Now that’s a perfect metric driven model that justifies all costs, expenditures and services, and every user (read: customer) of the system understands precisely what they want, where they want it, when they want it and how much it costs, without any question.
Once again, this is not a new model or idea in the world, but it is a model that has never been considered to use internally inside of our IT organizations. But it fits precisely within all the initiatives, requirements and objectives demanded by the user, the administrator and all the way to the CIO. The model perfectly builds efficiencies, provides delightful service and cuts overhead costs in a truly natural cycle.
Traditionally a user who requests a service begins their process with a phone call or an email to a central location. Be that a service desk product or group, or an IT mailbox, or even a direct phone call to an IT professional. This is merely the beginning of our inefficiencies in a wide-ranging host of areas, and from the very beginning our costs skyrocket in ways that are increasingly difficult to measure and certainly to justify.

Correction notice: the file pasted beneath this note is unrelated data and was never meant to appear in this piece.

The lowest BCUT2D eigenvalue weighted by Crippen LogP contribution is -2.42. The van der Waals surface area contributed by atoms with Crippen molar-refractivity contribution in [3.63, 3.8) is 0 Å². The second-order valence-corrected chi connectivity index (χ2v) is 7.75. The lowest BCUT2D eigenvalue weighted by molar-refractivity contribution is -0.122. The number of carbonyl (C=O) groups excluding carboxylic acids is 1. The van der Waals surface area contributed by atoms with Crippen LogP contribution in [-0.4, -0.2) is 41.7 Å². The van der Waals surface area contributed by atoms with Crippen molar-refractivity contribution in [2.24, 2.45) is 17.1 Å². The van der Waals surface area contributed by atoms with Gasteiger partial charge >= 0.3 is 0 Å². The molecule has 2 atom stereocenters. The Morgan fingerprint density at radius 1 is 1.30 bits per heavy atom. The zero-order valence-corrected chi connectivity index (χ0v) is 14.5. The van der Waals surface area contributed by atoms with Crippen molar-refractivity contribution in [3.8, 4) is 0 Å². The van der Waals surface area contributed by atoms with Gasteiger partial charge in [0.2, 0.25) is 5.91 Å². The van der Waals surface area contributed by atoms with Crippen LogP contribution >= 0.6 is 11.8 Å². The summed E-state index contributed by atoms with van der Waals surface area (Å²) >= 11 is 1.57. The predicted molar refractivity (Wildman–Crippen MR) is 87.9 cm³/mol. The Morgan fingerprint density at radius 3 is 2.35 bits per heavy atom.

It is far easier to provide an IT-Commerce portal of goods and services to our users that they can browse, search, pick and choose. And users that search for Item A, often decide on Item C instead. While an alternative to Item A, may be Item B. And B is cheaper!
When you wish to purchase a number of objects online, or at a store, do you place a number of different, distinct orders? Never. If for no other reason then you want your requests to be grouped and delivered together, and you want to save on overall shipping and handling costs.
What is shipping and handling to an IT organization? Well, it’s infrastructure and personnel of course. What does it cost to cool the server room, or upgrade the fiber back plane, or perform backups of critical data sets, or maintain any of the disparate systems to maintain the information structure of the organization? These are all items that are never factored into the request for a service, and never considered in IT cost justification.
What about the administrator that packages an application to distribute to thousands of machines, or the person who records and manages the hundreds or thousands of contracts electronically in some system and desperately tries to reconcile license counts with supposedly automated inventory reports? These costs are nowhere, but they are the “handling” charges.
When IT is run like an e-commerce operation, we transform IT into IT-Commerce. The advantages of this model in an organization are legion, but they include items such as:
How coincidental that these happen to be in the top 10 CIO business priorities for 2009 according to Gartner’s July 2009 report. All of them are satisfied not by Aligning IT with Business, but by transforming IT into a business. We like to call it, IT-Commerce.
This article has been contributed by Edward Chiles at Matrix 42.